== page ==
Anne Wareham says we should put performance ahead of powers.
We are struggling in Wales to keep up standards of education and healthcare, so isn’t it better to focus on getting them right before we go further?
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I’ve seen the relentless circuit that organisations get into between the centralised and the decentralised. No sooner has an organisation settled into one and discovered the downsides than plans are made to reverse the process, inevitably very expensively. This is then followed by the process once again being reversed as the new problems become plain. Both create great problems but generally it is possible at great expense to do the reversal.
Devolution doesn’t have this flexibility, (except in local government) so we’d better try and chew on what we have, doing our best with the problems of this mouthful before biting off any more.
Not long ago ‘postcode lottery’ was the issue in the media. Now, the media has moved on and it suddenly seems we no longer mind looking longingly at the services and benefits our neighbours get for living on the other side of an arbitrary line. Decentralisation has got a grip. Despite Scotland discussing it all to death and voting to stay part of the larger whole, everyone has begun to take for granted that they didn’t mean it and that devolution is the way forward. Well, there are clear advantages to a central government in decentralisation when cuts have to be made – the pain can be pushed down.
Sadly, anyone given a little power finds they would like a whole lot more and can always find excellent reasons why they should have it. So there’s quite an impetus politically behind decentralising more, even if across Wales, we’re being told that services are better in England.
Wales has its own particular problems: a one party state. Where the only choice is between a left wing nationalist party and a left wing nationalist party, we begin to see arrogance and complacency. Where politicians, national or local, see their seats under threat they do genuinely appear more responsive and thoughtful than those full of the confidence of power under their belts.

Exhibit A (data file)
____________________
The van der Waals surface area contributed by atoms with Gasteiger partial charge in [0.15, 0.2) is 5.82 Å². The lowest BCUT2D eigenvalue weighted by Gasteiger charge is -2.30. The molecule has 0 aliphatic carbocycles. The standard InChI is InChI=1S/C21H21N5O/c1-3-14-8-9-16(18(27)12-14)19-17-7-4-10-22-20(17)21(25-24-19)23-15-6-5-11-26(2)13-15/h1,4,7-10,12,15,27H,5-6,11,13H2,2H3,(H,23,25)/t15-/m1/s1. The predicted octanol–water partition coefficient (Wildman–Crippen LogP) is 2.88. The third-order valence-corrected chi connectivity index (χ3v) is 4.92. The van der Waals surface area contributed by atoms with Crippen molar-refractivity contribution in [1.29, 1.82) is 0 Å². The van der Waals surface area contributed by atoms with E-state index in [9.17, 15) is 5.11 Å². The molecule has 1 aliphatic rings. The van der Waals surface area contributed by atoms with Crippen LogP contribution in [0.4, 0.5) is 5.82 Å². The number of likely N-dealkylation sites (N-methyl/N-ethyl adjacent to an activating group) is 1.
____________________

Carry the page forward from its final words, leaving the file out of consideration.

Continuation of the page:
But this is unlikely to matter much to the general population. It is easy to create fixed and determined loyalties, even by arbitrarily dividing a group of humans into Group A and Group B. Add in a sense of imbalance and bad feeling and Groups A and B will develop an antipathy which will be hard to ever shift. If Group A’s health service is poor it will still be seen by all Group A members to be ‘our health service’ and the problems overlooked until they come to a bed in your house.
With a London focused but pretty universal media, where England and the British Isles are seen and presented as coterminous, real consciousness about these problems is a long way off. People don’t always realise that a goody offered to the English will never arrive in Wales.
We have been wished into enormous difficulties, some of which are only just beginning to show. Time to grapple with these before we create more.